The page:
In short, Darwin’s whole concept is that small, random, heritable differences among individuals result in different chances of survival and reproductionsuccess for some, and death without offspring for others and that this natural screening leads to significant changes in shape, size, strength, armament, color, biochemistry, and behavior among the descendants. Excess population growth drives the competitive struggle. Because less successful competitors produce fewer surviving offspring, the useless or negative variations tend to disappear, whereas the useful variations tend to be perpetuated and gradually magnified throughout a population. This is one part of the evolutionary process, known as anagenesis, during which a single species is transformed.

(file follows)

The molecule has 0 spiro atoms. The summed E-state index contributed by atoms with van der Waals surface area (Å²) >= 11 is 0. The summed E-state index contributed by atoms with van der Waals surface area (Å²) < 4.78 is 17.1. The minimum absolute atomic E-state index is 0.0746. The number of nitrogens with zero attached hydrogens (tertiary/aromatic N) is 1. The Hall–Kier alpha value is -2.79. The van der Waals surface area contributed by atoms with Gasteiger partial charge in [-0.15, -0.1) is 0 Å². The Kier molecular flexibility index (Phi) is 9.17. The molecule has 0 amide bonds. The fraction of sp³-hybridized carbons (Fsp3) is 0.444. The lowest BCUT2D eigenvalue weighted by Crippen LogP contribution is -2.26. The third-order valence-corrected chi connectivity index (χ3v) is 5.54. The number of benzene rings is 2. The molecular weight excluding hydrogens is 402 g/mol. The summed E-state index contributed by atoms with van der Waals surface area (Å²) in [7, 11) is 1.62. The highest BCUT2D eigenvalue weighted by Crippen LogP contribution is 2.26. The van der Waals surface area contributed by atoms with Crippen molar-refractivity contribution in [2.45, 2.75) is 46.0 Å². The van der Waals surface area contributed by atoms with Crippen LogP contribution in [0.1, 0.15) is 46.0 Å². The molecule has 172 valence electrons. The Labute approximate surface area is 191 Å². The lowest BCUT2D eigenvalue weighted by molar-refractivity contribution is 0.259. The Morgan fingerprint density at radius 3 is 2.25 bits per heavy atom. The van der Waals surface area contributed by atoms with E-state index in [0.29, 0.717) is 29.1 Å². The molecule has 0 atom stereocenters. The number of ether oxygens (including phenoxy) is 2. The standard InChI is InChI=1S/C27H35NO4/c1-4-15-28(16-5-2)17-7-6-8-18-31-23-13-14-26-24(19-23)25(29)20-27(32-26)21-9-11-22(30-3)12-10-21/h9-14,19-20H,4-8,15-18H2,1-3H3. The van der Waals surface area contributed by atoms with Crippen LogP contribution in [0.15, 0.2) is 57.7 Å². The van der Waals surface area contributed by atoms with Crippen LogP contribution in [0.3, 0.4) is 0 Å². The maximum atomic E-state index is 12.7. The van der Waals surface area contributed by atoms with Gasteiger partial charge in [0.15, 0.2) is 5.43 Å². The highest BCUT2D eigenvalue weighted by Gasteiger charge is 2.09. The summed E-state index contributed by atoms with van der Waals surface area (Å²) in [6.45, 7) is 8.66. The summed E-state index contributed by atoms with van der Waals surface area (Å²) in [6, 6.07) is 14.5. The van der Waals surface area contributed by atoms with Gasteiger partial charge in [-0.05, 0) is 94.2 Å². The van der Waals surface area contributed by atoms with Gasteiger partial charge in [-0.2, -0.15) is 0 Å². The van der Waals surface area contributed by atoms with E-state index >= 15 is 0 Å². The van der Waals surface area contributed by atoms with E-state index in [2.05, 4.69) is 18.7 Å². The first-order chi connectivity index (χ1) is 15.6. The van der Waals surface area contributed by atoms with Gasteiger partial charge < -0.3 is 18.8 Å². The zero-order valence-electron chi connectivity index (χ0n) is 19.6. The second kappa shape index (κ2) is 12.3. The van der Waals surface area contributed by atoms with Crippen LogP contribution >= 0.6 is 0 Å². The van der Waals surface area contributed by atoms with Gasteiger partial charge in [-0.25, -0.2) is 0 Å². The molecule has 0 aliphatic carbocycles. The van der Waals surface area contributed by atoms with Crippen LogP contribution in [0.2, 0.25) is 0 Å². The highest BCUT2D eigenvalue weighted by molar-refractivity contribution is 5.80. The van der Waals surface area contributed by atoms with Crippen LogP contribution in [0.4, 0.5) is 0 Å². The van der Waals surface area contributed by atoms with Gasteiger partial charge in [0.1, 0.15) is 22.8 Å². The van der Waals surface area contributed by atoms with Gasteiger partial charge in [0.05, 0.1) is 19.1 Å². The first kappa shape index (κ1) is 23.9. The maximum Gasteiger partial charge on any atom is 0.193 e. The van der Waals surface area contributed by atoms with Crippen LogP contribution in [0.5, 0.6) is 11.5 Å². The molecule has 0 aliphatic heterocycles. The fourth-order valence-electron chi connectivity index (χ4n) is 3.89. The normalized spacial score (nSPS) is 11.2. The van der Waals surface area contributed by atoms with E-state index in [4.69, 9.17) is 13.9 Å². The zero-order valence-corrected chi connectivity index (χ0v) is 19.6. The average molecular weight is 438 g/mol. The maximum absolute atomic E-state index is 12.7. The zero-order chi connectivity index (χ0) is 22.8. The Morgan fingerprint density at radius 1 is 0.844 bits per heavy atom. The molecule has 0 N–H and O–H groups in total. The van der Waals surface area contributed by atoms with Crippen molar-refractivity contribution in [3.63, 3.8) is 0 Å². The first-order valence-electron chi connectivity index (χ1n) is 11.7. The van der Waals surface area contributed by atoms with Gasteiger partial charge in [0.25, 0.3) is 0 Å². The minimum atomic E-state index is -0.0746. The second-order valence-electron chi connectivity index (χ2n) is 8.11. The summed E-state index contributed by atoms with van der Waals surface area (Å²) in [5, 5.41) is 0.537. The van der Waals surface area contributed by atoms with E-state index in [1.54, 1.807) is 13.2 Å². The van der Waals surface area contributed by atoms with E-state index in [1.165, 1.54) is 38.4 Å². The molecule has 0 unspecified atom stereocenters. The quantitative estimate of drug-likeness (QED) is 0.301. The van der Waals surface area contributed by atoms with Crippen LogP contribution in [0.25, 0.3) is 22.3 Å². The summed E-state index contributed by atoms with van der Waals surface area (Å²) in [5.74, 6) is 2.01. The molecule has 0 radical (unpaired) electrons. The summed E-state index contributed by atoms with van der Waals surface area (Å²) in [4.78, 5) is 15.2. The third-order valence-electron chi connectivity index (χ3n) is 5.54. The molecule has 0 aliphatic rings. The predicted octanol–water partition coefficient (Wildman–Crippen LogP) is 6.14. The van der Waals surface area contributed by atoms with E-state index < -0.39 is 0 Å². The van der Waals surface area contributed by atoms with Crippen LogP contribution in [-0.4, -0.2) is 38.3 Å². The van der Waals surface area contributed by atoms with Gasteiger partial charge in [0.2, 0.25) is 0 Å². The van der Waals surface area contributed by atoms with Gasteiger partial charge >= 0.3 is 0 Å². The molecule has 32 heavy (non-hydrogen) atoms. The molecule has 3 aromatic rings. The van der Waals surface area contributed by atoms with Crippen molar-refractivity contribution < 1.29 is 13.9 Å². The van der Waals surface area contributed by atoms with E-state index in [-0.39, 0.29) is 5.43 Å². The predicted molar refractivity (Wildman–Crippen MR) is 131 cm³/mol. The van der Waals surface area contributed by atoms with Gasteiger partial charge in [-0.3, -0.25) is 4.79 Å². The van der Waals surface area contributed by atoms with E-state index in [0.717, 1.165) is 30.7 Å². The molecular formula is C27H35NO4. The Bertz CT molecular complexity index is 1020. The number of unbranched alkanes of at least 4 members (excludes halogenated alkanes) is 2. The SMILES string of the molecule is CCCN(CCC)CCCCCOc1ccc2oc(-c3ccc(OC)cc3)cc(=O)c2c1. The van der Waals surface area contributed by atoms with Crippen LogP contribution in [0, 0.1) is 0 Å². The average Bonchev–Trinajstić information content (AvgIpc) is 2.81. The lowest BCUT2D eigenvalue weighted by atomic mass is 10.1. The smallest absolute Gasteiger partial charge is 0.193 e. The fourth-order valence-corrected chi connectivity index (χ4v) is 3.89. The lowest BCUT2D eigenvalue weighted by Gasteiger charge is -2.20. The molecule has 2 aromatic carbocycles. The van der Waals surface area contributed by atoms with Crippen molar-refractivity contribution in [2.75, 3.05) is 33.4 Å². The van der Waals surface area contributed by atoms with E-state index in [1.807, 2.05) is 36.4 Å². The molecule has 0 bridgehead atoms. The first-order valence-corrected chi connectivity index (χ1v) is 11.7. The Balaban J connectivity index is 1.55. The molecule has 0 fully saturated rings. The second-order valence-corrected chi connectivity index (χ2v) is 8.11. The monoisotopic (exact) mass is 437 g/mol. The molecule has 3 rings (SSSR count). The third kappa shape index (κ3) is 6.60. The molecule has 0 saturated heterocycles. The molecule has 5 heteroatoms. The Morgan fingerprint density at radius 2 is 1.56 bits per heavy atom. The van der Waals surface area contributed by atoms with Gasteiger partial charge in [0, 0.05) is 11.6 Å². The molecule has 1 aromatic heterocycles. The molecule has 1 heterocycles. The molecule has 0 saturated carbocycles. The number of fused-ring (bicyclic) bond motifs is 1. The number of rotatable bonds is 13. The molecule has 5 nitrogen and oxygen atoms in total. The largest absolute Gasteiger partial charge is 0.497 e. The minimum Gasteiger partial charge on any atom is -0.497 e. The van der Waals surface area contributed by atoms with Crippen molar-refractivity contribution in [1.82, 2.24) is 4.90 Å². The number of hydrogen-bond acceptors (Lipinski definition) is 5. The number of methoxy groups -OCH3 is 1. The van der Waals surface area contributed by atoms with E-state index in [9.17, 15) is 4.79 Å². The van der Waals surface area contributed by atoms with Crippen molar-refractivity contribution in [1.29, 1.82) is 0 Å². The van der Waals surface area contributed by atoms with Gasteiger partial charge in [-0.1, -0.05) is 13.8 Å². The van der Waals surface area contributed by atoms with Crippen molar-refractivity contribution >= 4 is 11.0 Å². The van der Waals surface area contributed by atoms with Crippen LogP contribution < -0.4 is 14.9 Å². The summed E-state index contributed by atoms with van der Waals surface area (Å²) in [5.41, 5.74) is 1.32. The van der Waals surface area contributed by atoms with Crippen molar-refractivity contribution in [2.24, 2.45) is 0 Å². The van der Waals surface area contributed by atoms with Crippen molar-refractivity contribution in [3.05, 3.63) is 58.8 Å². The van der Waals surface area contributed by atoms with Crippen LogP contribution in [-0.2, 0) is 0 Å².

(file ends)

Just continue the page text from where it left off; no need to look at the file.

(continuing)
There’s also a second part, known as speciation or cladogenesis. Genetic changes sometimes accumulate within an isolated segment of a species, but not throughout the whole, as that isolated population adapts to its local conditions. Gradually it goes its own way. At a certain point it becomes irreversibly distinct that is, so different that its members can’t interbreed with the rest. Two species now exist where formerly there was one. Darwin called that splitting-and-specializing phenomenon the “principle of divergence.” This is an important part of his theory, explaining the overall diversity of life as well as the adaptation of individual species.